On 15 September 2016, the Treasurer and Assistant Treasurer issued a joint media release about the Government’s (then) recent changes to the Superannuation Policies they announced in the last Federal Budget (2016/17) and took to the election (dropping the controversial lifetime cap of $500k on undeducted (non-concessional) contributions backdated to 2007).

$500k lifetime limit on non-concessional contributions (back to 2007) ditched – $180k limit reduced to $100k

The Government announced that it will not proceed with its 2016-17 Budget proposal for a $500,000 lifetime cap on non-concessional contributions (backdated for contributions since 1 July 2007). Instead, the Government has now proposed an annual non-concessional contributions cap of $100,000 pa (down from the current $180,000 cap). Individuals under age 65 will still be able to use the 3-year “bring forward” rule for non-concessional contributions (ie $300,000 over a 3-year period).

Individuals with a superannuation balance of more than $1.6m will no longer be eligible to make non-concessional (after tax) contributions from 1 July 2017. This limit will be tied and indexed to the proposed $1.6m transfer balance cap for retirement accounts (ie pension phase). This $1.6m eligibility threshold will be based on an individual’s balance as at 30 June the previous year. According to the Government, individuals will be able to contribute a total of $125,000 per year, being $25,000 of concessional contributions plus $100,000 of non-concessional contributions, until they reach $1.6m. If taking advantage of the “bring forward” rule, a total of $325,000 could be made in any one year, the Treasurer said.

‘Work test’ for contributions over 65 (up to 74) won’t proceed (cost offset)

In addition, as part of the Coalition’s compromise on its superannuation package, it will not proceed with the Budget proposal to remove the work test for making contributions between ages 65-74. As such, people aged 64-75 will still need to satisfy the work test (ie gainful employment for at least 40 hours in a 30 day period in the financial year) to make voluntary superannuation contributions.

‘Catch-up’ concessional contributions for balances under $500k deferred one year (cost offset measure)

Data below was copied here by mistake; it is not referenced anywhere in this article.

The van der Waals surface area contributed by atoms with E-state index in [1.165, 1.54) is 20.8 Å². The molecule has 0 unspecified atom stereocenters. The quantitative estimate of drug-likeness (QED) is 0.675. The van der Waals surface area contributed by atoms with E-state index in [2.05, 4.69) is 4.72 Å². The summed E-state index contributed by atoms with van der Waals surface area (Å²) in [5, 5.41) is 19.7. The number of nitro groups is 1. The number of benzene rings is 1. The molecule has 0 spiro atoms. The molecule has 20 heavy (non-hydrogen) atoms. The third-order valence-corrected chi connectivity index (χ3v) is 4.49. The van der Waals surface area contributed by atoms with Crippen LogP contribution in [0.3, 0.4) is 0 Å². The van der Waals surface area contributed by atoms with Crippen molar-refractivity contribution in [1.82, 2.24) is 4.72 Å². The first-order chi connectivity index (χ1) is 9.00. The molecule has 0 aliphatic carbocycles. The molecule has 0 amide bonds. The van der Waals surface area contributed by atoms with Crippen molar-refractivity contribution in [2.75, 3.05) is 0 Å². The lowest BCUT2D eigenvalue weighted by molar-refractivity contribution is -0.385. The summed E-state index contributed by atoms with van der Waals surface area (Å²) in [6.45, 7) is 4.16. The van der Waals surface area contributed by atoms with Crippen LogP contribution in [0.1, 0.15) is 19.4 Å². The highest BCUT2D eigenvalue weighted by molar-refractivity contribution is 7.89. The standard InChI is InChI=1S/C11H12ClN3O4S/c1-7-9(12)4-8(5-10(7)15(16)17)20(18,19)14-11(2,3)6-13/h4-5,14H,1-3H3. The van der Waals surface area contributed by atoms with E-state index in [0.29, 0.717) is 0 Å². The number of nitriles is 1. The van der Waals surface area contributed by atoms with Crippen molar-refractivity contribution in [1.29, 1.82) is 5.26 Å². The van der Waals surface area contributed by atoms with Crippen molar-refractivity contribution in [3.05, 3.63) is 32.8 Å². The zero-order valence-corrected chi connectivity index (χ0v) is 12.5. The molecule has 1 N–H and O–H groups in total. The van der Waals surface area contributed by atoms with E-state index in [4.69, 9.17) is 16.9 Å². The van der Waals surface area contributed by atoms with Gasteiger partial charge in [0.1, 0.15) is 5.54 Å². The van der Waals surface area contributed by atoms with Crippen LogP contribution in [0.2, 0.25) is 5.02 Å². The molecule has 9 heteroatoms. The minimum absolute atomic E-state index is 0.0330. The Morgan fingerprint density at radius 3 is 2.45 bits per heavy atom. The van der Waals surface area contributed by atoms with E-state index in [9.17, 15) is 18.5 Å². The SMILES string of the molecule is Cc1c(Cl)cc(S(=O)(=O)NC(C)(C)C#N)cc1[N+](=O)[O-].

The Government also announced that the start date for the proposal to allow catch-up concessional contributions for superannuation balance less than $500,000 would be delayed to 1 July 2018 (instead of 1 July 2017).

Further details and facts sheets are available on the Treasury Website.

[LTN 179, 15/9/16]

A.  $500,000 life time cap replaced by $100,000 cap on non-concessional contributions (in lieu of $180k)

  1. The $500,000 lifetime non-concessional cap will be replaced by a new measure to reduce the existing annual non-concessional contributions cap from $180,000 per year to $100,000 per year.
  2. Individuals aged under 65 will continue to be able to ‘bring forward’ three years’ worth of non-concessional contributions in recognition of the fact that such contributions are often made in lump sums. The overwhelming bulk of such larger contributions are typically less than $200,000.
  3. Individuals with a superannuation balance of more than $1.6 million will no longer be eligible to make non-concessional (after tax) contributions from 1 July 2017. This limit will be tied and indexed to the transfer balance cap.
  4. The $1.6m cap continues to be the balance where earnings are free of tax in the fund.
  5. Less than 1 per cent of superannuants now reach the proposed transfer balance cap of $1.6 million.


B.  NO harmonisation of contribution rules for those 65 to 74 (cost offsetting)

  1. The Government will now not proceed with the harmonisation of contribution rules for those aged 65 to 74 (removing the work test for contributions to super).  While the Government remains supportive of the increased flexibility delivered by this measure, it can no longer be supported as part of this package, without a net cost to the Budget.
  2. Individuals aged 65 to 74 who satisfy the work test will still be able to make additional contributions to superannuation. This will encourage individuals to remain engaged with the workforce which is of benefit to the economy more generally.

C.  Catch-up concessional contributions deferred to 1 July 2018 (cost offsetting)

  1. In addition, the commencement date of the proposed catch-up concessional superannuation contributions will be deferred by 12 months to 1 July 2018 to ensure the full cost of changes to non-concessional contribution arrangements are met over both the forward estimates and the medium term.

These measures will ensure that 96 per cent of Australians remain better off or unaffected by the Government’s superannuation reforms that will introduce greater flexibility and sustainability to our retirement income system.

Impact on Underlying Cash Balance

Forward estimates ($m) Total to 2026-27 ($m)
Non-concessional contributions cap -400.0 -2,200.0
Reversal of Budget measure to harmonise contribution rules for those aged 65 to 74 180.0 1,920.0
Deferral of Budget measure to allow carry forward of unused concessional  contributions cap 400.0 950.0
TOTAL 180.0 670.0


Fact sheets on the Government’s superannuation changes are available at www.treasury.gov.au/SuperReforms

Draft legislation has been released for consultation and is available HERE.

[Treasurer – Media Release] [LTN 173, 7/9/16]